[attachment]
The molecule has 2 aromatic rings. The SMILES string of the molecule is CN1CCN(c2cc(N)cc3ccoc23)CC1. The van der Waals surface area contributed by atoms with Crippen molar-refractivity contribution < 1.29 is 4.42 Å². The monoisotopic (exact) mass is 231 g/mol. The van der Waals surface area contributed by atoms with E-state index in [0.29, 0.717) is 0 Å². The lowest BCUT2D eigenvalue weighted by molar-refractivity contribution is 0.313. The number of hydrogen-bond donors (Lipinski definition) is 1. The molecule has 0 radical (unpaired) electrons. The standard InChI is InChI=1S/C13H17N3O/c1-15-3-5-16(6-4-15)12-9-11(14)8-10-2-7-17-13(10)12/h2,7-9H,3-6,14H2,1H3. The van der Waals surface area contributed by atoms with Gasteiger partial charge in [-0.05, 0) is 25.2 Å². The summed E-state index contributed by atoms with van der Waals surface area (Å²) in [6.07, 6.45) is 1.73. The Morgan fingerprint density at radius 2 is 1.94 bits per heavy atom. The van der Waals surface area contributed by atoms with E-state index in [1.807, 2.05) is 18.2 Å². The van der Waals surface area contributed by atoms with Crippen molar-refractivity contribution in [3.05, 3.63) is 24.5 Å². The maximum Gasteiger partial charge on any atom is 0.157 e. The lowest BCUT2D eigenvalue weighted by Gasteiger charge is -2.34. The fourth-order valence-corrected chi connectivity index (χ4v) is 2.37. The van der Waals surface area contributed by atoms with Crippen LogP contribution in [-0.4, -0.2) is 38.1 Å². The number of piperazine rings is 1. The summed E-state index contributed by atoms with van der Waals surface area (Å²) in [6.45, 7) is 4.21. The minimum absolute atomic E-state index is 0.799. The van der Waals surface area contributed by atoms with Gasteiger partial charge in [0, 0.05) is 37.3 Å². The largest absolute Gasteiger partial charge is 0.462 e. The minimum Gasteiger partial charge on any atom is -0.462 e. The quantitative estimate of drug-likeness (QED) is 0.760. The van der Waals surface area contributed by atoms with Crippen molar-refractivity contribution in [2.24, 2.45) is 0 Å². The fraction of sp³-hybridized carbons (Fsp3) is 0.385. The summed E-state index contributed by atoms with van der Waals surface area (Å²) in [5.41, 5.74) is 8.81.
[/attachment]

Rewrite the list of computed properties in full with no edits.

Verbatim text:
The molecule has 2 aromatic rings. The SMILES string of the molecule is CN1CCN(c2cc(N)cc3ccoc23)CC1. The van der Waals surface area contributed by atoms with Crippen molar-refractivity contribution < 1.29 is 4.42 Å². The monoisotopic (exact) mass is 231 g/mol. The van der Waals surface area contributed by atoms with E-state index in [0.29, 0.717) is 0 Å². The lowest BCUT2D eigenvalue weighted by molar-refractivity contribution is 0.313. The number of hydrogen-bond donors (Lipinski definition) is 1. The molecule has 0 radical (unpaired) electrons. The standard InChI is InChI=1S/C13H17N3O/c1-15-3-5-16(6-4-15)12-9-11(14)8-10-2-7-17-13(10)12/h2,7-9H,3-6,14H2,1H3. The van der Waals surface area contributed by atoms with Gasteiger partial charge in [-0.05, 0) is 25.2 Å². The summed E-state index contributed by atoms with van der Waals surface area (Å²) in [6.07, 6.45) is 1.73. The Morgan fingerprint density at radius 2 is 1.94 bits per heavy atom. The van der Waals surface area contributed by atoms with E-state index in [1.807, 2.05) is 18.2 Å². The van der Waals surface area contributed by atoms with Crippen molar-refractivity contribution in [3.05, 3.63) is 24.5 Å². The maximum Gasteiger partial charge on any atom is 0.157 e. The lowest BCUT2D eigenvalue weighted by Gasteiger charge is -2.34. The fourth-order valence-corrected chi connectivity index (χ4v) is 2.37. The van der Waals surface area contributed by atoms with Crippen LogP contribution in [-0.4, -0.2) is 38.1 Å². The number of piperazine rings is 1. The summed E-state index contributed by atoms with van der Waals surface area (Å²) in [6.45, 7) is 4.21. The minimum absolute atomic E-state index is 0.799. The van der Waals surface area contributed by atoms with Gasteiger partial charge in [0, 0.05) is 37.3 Å². The largest absolute Gasteiger partial charge is 0.462 e. The minimum Gasteiger partial charge on any atom is -0.462 e. The quantitative estimate of drug-likeness (QED) is 0.760. The van der Waals surface area contributed by atoms with Crippen molar-refractivity contribution in [2.24, 2.45) is 0 Å². The fraction of sp³-hybridized carbons (Fsp3) is 0.385. The summed E-state index contributed by atoms with van der Waals surface area (Å²) in [5.41, 5.74) is 8.81.